Colombian bank of legs

30,000 Colombians are missing a leg and, to make matters worse, it’s very difficult for amputees to get a prosthesis.
This fact was the starting point for six students from three departments at Industrial Design and Engineering who are collaborating on a Joint Masters Project (JMP).

The aim of the project is to design a product-service system that will provide a better fitting prosthetic, more quickly and at a lower price.

Using €3,000 raised through a crowdfunding project and extra financial support from the ProPortion Foundation, the TU Delft team flew to Colombia. There they talked to many amputees as well as hospital technicians and university medics. “We learnt that diabetes is the main reason that so many people lose their legs, followed by traffic- and work-related accidents, and of course land mines”, said Lyla Kok, who is studying Integral Product Design.

Currently a prosthetic leg costs around €1,400 in a country where the average salary is about €250 per month. In addition, the process of getting one made is extremely time-consuming. “Amputees often have to travel hours by bus to get to the city and then need to stay there for two weeks while their prosthetic is made”, said Jennifer Brown, who is studying Strategic Product Design. “In a country with many single mothers of large families living in remote areas, a trip to the city is often impossible”, added Kok.

With the goal of improving accessibility, affordability and even the fit of each prosthetic, the TU Delft team has come up with a new product-service design. Essentially the socket of the new leg is manufactured directly on the leg stump meaning a much better and faster manufacturing process: one day instead of two weeks.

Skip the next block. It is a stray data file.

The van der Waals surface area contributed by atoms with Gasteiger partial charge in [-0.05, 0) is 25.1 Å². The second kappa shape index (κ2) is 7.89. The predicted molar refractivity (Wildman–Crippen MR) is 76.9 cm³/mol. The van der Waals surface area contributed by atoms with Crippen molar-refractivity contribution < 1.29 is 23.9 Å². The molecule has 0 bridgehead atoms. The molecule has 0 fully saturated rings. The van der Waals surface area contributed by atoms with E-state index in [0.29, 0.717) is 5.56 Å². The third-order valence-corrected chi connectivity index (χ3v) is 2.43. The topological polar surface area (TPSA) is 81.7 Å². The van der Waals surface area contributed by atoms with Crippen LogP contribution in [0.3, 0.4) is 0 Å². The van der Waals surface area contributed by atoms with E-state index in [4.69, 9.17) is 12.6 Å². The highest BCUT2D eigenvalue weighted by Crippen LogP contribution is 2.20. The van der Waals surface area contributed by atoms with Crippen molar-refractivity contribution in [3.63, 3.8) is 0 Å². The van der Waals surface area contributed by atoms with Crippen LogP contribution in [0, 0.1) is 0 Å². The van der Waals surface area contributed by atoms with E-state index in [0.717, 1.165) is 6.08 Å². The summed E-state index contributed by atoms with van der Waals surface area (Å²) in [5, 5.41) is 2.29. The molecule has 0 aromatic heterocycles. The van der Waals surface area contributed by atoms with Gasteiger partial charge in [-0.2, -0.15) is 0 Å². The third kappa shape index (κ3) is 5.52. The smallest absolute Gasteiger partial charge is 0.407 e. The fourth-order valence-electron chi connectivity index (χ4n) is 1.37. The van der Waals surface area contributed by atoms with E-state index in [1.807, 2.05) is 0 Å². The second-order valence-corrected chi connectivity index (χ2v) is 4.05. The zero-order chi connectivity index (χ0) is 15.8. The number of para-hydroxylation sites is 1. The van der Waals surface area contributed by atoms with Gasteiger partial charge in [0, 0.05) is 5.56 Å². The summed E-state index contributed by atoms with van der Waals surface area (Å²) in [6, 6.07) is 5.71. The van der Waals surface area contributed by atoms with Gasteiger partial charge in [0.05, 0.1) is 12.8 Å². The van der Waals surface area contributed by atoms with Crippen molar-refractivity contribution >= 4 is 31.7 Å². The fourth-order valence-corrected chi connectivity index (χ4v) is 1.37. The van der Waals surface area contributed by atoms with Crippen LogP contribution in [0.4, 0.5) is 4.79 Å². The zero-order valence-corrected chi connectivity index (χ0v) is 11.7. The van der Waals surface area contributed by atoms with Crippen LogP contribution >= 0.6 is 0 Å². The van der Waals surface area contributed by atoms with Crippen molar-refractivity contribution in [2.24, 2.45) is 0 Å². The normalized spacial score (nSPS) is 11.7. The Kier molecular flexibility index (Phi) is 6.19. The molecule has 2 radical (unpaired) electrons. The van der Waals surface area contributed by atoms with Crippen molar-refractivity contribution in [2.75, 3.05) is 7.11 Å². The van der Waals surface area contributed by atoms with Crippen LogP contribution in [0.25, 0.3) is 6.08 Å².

First the team developed new materials to replace the traditional plaster; for example, Protoplast, which has a liquid/Vaseline structure when warmed but which hardens within minutes. Once the clinical technician has applied this material, the patient steps into a closed water system with an adjustable level. The leg then sinks in to the required height in the middle of the knee. This means that the patient can stand with his whole weight on the leg, mimicking happens when a person walks.

The water naturally distributes itself around the end of the stump, in the way that soft tissue i.e. muscle would do, leading to a much better fit and a more comfortable socket. “This is different from the current system of prosthetic manufacturing because it also allows the patient’s weight – and therefore the pressure points – to be taken into account’, said Kok.

Another great advantage of this system is that it is portable and can therefore be much more accessible to people in remote areas. This coming summer this new product-service design will be tested as a social business concept within the Colombian healthcare system.

Redacteur Redactie

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